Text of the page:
Temperature:  Further more from above, Spathiphyllum love a warm humid spot and can tolerate slightly cooler spaces during New Zealand winters. Keep in mind, if your plant is exposed to prolonged cold temperatures it may brown the leaves and eventually die.

Fertiliser: Spathiphyllum appreciate frequent feedings, which can result in a strong plant and seasonal blooming. Depending on your choose of fertiliser you can fertilise your plant year round, and diluting your fertiliser by half the recommended dose during the winter months

Toxicity: Unfortunately Spathiphyllum’s are toxic to pets and people when ingested.

Origin: Central America, Asia

Extra Care + Tips: Under the perfect conditions, peace lilies grow with ease. But if not, hiccups may occur. Curled and pale leaves may indicate that the plant is receiving too much direct sunlight. Curled foliage and not colour changes may be caused by lack of water. Browning on your peace lily's leaf tips can be due to too much or too little water, as well as poor soil drainage. It also can be due to extreme low temperatures and humidity. Plus, the buildup of salts in the soil may be a culprit. 

Fun fact: Like many flora, peace lilies hold symbolism. The peace lily signifies sympathy, hope, healing and—of course—peace. It's often bestowed as a gift to those grieving the loss of a loved one.

Silver

Botanical Name: Spathiphyllum spp.

Water: Spathiphyllum’s tend to drink a lot of water so you may find you are watering this plant more than others in your home. In general, water when the top inch of soil has dried out. In winter, reduce watering but never allow the soil to dry out completely. This can stress out the plant and you may find you can loose a leaf or two, however as mentioned earlier these plants are pretty tolerant so missing a water once in a white isn’t going to kill the plant.

Light: Peace lilies indoors need some light lovin', not direct sun, but bright, filtered light to look their best. This variety can tolerate some slightly more mid to low light spots in your home, however, she is also a big bloomer and with a little extra filtered light, this plant will flower often and plenty! So if flowers are your jam, definitely have this plant in bright light.

Potting Media: Peace lilies desire a luxe, light potting mix rich in organic matter. Just keep an eye on the dampness - these plants don't like soggy, wet soil, so opt for a well-draining blend.

Humidity: Spathiphyllum can tolerate average humidity and are usually fine in most homes in New Zealand’s climate. They aren’t a big fan of cold droughts or continuous cold spaces, so keep them clear of an open window over night in winter and keep them inside. 

Temperature:  Further more from above, Spathiphyllum love a warm humid spot and can tolerate slightly cooler spaces during New Zealand winters. Keep in mind, if your plant is exposed to prolonged cold temperatures it may brown the leaves and eventually die.

Fertiliser: Spathiphyllum appreciate frequent feedings, which can result in a strong plant and seasonal blooming. Depending on your choose of fertiliser you can fertilise your plant year round, and diluting your fertiliser by half the recommended dose during the winter months

Toxicity: Unfortunately Spathiphyllum’s are toxic to pets and people when ingested.

Origin: Central America, Asia

Extra Care + Tips: Under the perfect conditions, peace lilies grow with ease. But if not, hiccups may occur. Curled and pale leaves may indicate that the plant is receiving too much direct sunlight. Curled foliage and not colour changes may be caused by lack of water. Browning on your peace lily's leaf tips can be due to too much or too little water, as well as poor soil drainage. It also can be due to extreme low temperatures and humidity. Plus, the buildup of salts in the soil may be a culprit. 

Fun fact: Like many flora, peace lilies hold symbolism. The peace lily signifies sympathy, hope, healing and—of course—peace. It's often bestowed as a gift to those grieving the loss of a loved one.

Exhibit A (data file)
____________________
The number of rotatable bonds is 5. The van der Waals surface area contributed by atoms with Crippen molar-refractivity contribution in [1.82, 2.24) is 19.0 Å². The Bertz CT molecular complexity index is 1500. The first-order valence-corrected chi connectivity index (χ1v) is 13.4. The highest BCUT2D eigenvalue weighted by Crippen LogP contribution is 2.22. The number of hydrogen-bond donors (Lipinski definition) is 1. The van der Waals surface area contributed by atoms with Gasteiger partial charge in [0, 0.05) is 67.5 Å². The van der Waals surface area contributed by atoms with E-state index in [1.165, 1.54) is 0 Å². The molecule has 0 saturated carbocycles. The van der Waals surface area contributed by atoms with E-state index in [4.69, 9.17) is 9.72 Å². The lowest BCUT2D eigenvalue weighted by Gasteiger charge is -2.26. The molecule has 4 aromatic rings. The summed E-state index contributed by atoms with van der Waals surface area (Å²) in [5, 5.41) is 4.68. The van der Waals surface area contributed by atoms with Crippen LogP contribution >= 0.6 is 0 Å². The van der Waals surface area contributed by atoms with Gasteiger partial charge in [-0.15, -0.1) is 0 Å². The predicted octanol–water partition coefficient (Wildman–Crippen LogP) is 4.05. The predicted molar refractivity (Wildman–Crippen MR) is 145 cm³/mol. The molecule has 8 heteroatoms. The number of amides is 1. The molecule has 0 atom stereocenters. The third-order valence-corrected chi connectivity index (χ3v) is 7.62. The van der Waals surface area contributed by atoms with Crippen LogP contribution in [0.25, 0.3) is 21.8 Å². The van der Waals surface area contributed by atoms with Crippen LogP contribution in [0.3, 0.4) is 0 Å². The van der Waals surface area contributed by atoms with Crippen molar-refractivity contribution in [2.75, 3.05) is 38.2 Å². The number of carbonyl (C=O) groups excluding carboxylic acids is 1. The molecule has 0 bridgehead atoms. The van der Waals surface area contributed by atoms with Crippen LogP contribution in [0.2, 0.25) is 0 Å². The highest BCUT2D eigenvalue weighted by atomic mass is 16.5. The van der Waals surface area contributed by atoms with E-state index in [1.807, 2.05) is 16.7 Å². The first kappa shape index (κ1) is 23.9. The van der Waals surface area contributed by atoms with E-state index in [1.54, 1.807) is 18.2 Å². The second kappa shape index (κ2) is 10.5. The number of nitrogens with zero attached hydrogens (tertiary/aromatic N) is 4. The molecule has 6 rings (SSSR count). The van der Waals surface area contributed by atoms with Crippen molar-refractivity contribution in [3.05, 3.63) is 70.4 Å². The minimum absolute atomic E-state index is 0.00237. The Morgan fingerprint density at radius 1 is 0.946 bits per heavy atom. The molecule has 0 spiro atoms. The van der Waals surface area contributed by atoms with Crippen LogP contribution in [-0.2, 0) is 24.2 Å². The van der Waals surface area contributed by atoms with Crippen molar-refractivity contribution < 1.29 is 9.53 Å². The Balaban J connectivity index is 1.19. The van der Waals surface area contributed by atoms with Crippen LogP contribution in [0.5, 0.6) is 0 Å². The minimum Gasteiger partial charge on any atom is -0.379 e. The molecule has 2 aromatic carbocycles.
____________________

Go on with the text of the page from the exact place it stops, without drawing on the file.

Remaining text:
Sensation

Botanical Name: Spathiphyllum spp.

Water: Spathiphyllum’s tend to drink a lot of water so you may find you are watering this plant more than others in your home. In general, water when the top inch of soil has dried out. In winter, reduce watering but never allow the soil to dry out completely. This can stress out the plant and you may find you can loose a leaf or two, however as mentioned earlier these plants are pretty tolerant so missing a water once in a white isn’t going to kill the plant.

Light: Peace lilies indoors need some light lovin', not direct sun, but bright, filtered light to look their best. This variety can tolerate some slightly more mid to low light spots in your home, however, she is also a big bloomer and with a little extra filtered light, this plant will flower often and plenty! So if flowers are your jam, definitely have this plant in bright light.

Potting Media: Peace lilies desire a luxe, light potting mix rich in organic matter. Just keep an eye on the dampness - these plants don't like soggy, wet soil, so opt for a well-draining blend.

Humidity: Spathiphyllum can tolerate average humidity and are usually fine in most homes in New Zealand’s climate. They aren’t a big fan of cold droughts or continuous cold spaces, so keep them clear of an open window over night in winter and keep them inside. 

Temperature:  Further more from above, Spathiphyllum love a warm humid spot and can tolerate slightly cooler spaces during New Zealand winters. Keep in mind, if your plant is exposed to prolonged cold temperatures it may brown the leaves and eventually die.

Fertiliser: Spathiphyllum appreciate frequent feedings, which can result in a strong plant and seasonal blooming. Depending on your choose of fertiliser you can fertilise your plant year round, and diluting your fertiliser by half the recommended dose during the winter months

Toxicity: Unfortunately Spathiphyllum’s are toxic to pets and people when ingested.

Origin: Central America, Asia

Extra Care + Tips: Under the perfect conditions, peace lilies grow with ease. But if not, hiccups may occur. Curled and pale leaves may indicate that the plant is receiving too much direct sunlight. Curled foliage and not colour changes may be caused by lack of water. Browning on your peace lily's leaf tips can be due to too much or too little water, as well as poor soil drainage. It also can be due to extreme low temperatures and humidity. Plus, the buildup of salts in the soil may be a culprit. 

Fun fact: Like many flora, peace lilies hold symbolism. The peace lily signifies sympathy, hope, healing and—of course—peace. It's often bestowed as a gift to those grieving the loss of a loved one.